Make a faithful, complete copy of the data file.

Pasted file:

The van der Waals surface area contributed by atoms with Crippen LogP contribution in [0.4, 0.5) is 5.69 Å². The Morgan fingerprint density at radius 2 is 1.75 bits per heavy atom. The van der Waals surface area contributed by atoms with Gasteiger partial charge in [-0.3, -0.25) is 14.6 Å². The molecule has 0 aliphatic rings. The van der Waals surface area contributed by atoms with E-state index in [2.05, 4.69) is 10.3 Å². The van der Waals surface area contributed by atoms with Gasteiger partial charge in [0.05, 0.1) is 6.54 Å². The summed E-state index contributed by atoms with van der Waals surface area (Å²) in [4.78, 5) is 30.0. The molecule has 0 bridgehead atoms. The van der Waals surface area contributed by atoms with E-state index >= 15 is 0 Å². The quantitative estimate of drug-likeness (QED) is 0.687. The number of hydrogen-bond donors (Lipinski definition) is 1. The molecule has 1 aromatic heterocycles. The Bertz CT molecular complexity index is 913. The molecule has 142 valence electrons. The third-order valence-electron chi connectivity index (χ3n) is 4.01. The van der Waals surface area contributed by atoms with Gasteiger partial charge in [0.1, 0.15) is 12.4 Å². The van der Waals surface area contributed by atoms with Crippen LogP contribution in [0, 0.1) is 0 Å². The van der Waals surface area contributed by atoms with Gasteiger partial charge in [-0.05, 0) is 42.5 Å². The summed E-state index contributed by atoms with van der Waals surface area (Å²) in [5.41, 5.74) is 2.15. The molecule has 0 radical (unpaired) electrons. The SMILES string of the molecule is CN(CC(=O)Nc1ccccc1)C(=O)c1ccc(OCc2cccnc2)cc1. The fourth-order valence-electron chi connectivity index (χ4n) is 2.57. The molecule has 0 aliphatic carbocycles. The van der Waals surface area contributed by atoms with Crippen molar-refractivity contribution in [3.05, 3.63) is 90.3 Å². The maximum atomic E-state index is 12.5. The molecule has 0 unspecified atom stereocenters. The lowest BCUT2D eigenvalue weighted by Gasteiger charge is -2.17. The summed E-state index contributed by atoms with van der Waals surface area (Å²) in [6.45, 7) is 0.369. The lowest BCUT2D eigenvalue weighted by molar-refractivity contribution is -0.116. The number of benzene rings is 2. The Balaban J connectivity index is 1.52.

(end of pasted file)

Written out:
The van der Waals surface area contributed by atoms with Crippen LogP contribution in [0.4, 0.5) is 5.69 Å². The Morgan fingerprint density at radius 2 is 1.75 bits per heavy atom. The van der Waals surface area contributed by atoms with Gasteiger partial charge in [-0.3, -0.25) is 14.6 Å². The molecule has 0 aliphatic rings. The van der Waals surface area contributed by atoms with E-state index in [2.05, 4.69) is 10.3 Å². The van der Waals surface area contributed by atoms with Gasteiger partial charge in [0.05, 0.1) is 6.54 Å². The summed E-state index contributed by atoms with van der Waals surface area (Å²) in [4.78, 5) is 30.0. The molecule has 0 bridgehead atoms. The van der Waals surface area contributed by atoms with E-state index >= 15 is 0 Å². The quantitative estimate of drug-likeness (QED) is 0.687. The number of hydrogen-bond donors (Lipinski definition) is 1. The molecule has 1 aromatic heterocycles. The Bertz CT molecular complexity index is 913. The molecule has 142 valence electrons. The third-order valence-electron chi connectivity index (χ3n) is 4.01. The van der Waals surface area contributed by atoms with Gasteiger partial charge in [0.1, 0.15) is 12.4 Å². The van der Waals surface area contributed by atoms with Crippen LogP contribution in [0, 0.1) is 0 Å². The van der Waals surface area contributed by atoms with Gasteiger partial charge in [-0.05, 0) is 42.5 Å². The summed E-state index contributed by atoms with van der Waals surface area (Å²) in [5.41, 5.74) is 2.15. The molecule has 0 radical (unpaired) electrons. The SMILES string of the molecule is CN(CC(=O)Nc1ccccc1)C(=O)c1ccc(OCc2cccnc2)cc1. The fourth-order valence-electron chi connectivity index (χ4n) is 2.57. The molecule has 0 aliphatic carbocycles. The van der Waals surface area contributed by atoms with Crippen molar-refractivity contribution in [3.05, 3.63) is 90.3 Å². The maximum atomic E-state index is 12.5. The molecule has 0 unspecified atom stereocenters. The lowest BCUT2D eigenvalue weighted by Gasteiger charge is -2.17. The summed E-state index contributed by atoms with van der Waals surface area (Å²) in [6.45, 7) is 0.369. The lowest BCUT2D eigenvalue weighted by molar-refractivity contribution is -0.116. The number of benzene rings is 2. The Balaban J connectivity index is 1.52.